There’s reason to fear the U.S. is falling way behind China, a chief international competitor, in the race to commercialize 5G technology.
While the U.S. was once the leader in wireless services, a new Deloitte study finds China moving quickly to buildout its “next generation” wireless broadband services (5G). That competitive lead will give an edge to those countries in terms of technological innovation and applications development.
Part of the problem with the U.S. is the glacier pace of regulatory approval to build the many 5G cells needed to provide ubiquitous service. While it takes as little as an hour to install a small cell site, it can take more than a year to get government approval in the U.S. and only a couple of weeks for approval in China.
“China and other countries may be creating a 5G tsunami, making it near impossible to catch up,” Deloitte stated in the report. Their findings are consistent with an earlier report.
Another Problem: Catching Up
Regulations aside, China’s potential lead is not the only factor that could derail timely deployment in the U.S. – and policymakers should take notice.
An ongoing patent dispute playing out before the International Trade Commission (ITC) between Qualcomm and Apple also threatens to erode America’s international competitiveness in 5G. Qualcomm, one of the largest manufacturers of cellular chips in the world, claims that some functions of Apple’s smartphones equipped with chips from Intel infringe on its patents.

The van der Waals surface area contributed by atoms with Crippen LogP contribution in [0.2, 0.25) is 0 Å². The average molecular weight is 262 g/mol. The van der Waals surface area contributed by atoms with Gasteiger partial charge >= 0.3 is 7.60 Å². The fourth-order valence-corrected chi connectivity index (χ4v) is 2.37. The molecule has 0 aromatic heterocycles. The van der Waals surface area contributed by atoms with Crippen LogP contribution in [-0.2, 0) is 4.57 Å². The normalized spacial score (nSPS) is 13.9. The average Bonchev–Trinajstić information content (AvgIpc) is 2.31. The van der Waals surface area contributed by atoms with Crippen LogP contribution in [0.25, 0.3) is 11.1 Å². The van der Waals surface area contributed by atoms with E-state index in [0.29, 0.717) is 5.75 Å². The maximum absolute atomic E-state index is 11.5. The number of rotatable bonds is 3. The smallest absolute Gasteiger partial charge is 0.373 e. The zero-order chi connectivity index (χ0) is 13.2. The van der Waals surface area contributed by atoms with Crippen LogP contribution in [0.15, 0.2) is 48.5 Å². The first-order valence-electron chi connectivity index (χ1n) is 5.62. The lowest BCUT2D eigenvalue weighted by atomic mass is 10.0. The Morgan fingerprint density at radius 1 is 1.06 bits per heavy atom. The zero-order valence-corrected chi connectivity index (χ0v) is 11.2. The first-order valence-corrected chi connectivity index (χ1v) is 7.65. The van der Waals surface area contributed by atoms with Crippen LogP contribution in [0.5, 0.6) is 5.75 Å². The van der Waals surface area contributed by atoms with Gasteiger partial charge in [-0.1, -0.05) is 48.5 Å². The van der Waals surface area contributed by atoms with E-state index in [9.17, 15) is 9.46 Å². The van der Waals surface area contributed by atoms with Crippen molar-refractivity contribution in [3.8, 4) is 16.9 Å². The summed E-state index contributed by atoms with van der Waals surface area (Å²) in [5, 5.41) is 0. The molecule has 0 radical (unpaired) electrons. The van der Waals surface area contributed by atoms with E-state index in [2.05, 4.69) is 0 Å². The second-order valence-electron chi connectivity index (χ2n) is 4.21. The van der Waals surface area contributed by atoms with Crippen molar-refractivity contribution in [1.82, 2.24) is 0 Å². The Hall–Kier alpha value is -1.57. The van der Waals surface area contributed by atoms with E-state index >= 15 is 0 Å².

Qualcomm has asked the ITC to ban imports of iPhones that contain Intel chips.
This kind of corporate legal battle—whatever the merits—will affect the race to 5G.
If the ITC finds Apple at fault, Qualcomm will have the green light to continue its practices like banning iPhones with Intel chips from being sold in the U.S.
Were Qualcomm able to continue its potential anticompetitive approach, smartphone manufacturers would have no choice but to purchase their chips from Qualcomm. This could trigger severe disruptions in the smartphone market, creating a shortage of iPhones and ultimately delaying consumer access to 5G. If that happens, there will be an $8 billion drop hit on consumer pocketbooks.
In turn, this would weaken Intel’s market position – a big problem in the context of the global race to 5G because, like Qualcomm, Intel is working hard to develop 5G modems. A ban on chips could disincentivize the company from continuing to invest in that technology and impede 5G innovation.
Collaboration and Competition
In its report, Deloitte highlighted the importance of collaboration between mobile carriers and other partners to help accelerate the deployment of 5G.
“Policy makers, carriers, and industries with the most at stake should move now to help streamline policies and processes and collaborate with ecosystem players to help create efficient solutions to investment barriers,” Deloitte’s report said.
Qualcomm’s effort to preserve its monopoly is at odds with the very kind of cooperation required if the U.S. is to lead the world into the next generation of connectivity.
American leadership in the race to 5G is already at risk.
A Qualcomm victory at the ITC would only further undermine U.S. leadership at the cusp of a new era in technology.